Rust on the ESP and how to get started

I have been working with ESPs, for playing around in the space of IoT, for a while now. Mostly using the ESP8266 and Espressif, through In recent times, I have also started to really like Rust as programming language. And I really believe that all Rust has to offer, would be great match for embedded development. So when I had a bit of time, I wanted to give it a try. And here is what came out of it

Up until now I only used the ESP and Rust on a very high level. So I was hoping to get some kind of an “out-of-the-box” solution. Well, we are not there yet. But my only intention was to play around a bit with the technology. And so I started to search what others had done in this area already.

LLVM & Rust

Rust, or more precisely, the default rust compiler is based on LLVM. It compiles rust code by parsing it and handing it over to the LLVM toolchain at some point. So as soon as LLVM can create code for the Xtensa target (the CPU of the ESP), that first step of being able to compile code for the ESP should be achieved.

The good news: work for this is already underway. There is a fork of LLVM for Xtensa, which seems to be provided by the people behind the Espressif framework. Having support for LLVM will enable all other kinds of integrations, Rust for the ESP is just one of them. The bad news: this is more or less “compile your own”. And have you ever compiled a compiler, which is needed to compile a compiler? ;-)

So the next step, after compiling LLVM (on a x64 target, with the ability to cross compile to Xtensa) is to compile Rust itself. Actually, that wasn’t too bad. It takes a while, but the process of compiling Rust with a provided version of LLVM is more or less straight forward. Assuming that you use a version of Rust, patched for providing the Xtensa target architectures, which is already available on GitHub at MabezDev/rust-xtensa (be sure to use the xtensa-target branch).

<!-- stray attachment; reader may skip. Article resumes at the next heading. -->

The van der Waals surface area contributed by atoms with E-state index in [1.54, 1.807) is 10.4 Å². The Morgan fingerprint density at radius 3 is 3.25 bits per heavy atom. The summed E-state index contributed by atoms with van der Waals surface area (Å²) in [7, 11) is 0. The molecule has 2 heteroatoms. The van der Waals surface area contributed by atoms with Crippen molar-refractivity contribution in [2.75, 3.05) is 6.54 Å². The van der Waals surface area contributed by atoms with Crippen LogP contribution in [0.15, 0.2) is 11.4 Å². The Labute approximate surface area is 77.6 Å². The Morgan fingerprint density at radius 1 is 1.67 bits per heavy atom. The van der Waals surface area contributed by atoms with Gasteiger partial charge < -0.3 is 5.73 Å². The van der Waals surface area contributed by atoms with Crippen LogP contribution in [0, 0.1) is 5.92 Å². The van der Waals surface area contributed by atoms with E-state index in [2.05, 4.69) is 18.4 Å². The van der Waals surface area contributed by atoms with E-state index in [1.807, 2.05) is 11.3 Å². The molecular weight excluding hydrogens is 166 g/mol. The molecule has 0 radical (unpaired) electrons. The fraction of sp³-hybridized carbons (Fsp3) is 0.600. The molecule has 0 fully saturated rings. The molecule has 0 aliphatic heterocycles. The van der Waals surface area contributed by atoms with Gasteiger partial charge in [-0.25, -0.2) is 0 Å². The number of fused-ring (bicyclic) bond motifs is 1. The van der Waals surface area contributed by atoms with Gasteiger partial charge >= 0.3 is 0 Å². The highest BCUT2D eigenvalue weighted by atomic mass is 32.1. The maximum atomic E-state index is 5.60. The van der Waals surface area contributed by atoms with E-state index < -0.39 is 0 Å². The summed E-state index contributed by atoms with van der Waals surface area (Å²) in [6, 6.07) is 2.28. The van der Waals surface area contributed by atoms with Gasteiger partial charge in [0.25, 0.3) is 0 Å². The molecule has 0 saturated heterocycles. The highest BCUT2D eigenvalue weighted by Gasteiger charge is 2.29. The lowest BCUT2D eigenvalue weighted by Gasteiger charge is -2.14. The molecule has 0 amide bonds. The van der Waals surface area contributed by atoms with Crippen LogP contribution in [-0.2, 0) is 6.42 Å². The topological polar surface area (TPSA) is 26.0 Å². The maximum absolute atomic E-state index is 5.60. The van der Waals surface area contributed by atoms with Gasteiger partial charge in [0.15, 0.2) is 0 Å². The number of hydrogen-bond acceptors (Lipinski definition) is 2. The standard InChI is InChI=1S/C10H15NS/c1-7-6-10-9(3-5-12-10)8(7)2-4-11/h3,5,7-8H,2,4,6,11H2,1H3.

Cross compiling with Rust

After this, you are basically set up for getting started. However, it still is a bit complicated, as you do need to cross compile with Rust for the ESP. You are running Rust on your host machine (x64) and want to build for the Xtensa target architecture. This requires also to compile the core Rust crate for that architecture. This is where xargocomes into play.

Xargo helps you build your project (like cargo), but it also supports building the “sysroot”, which is required by each rust application. I know that on the Xargo GitHub repository you will find a note, which says that it is in “maintenance mode”. But for one, the tool just works and does what it should do. And second, I also do understand the original author of the tool, setting the right expectations. It also seems that there is work underway in Rust to make this tool obsolete. Maybe it already is done and I just need to check ;-)

ESP Hardware Abstraction Layer

So we have a compiler now, and the core foundation to run Rust on the Xtensa architecture. But of course, we do want to interact with the ESP functionalities. At least, let an LED blink or print something out on the serial console.

And this is where it gets complicated. When running on an embedded system, you don’t have a “kernel”, you don’t have “drivers” and you don’t have something like a “libc”, which does all the work for you, and that e.g. Rust can be based upon. The right thing to do would be to start writing everything in Rust, from scratch. Having a full “std” crate on Rust, would basically allow you to re-use all the “rust native” crates that are available on At least as long as they fit into your embedded system of course :-)

But we don’t (yet) have a “standard crate”, we only have the bare minimum “core” crate to work with. Now, there is a simple way around this. And yes, it feels a little bit like cheating.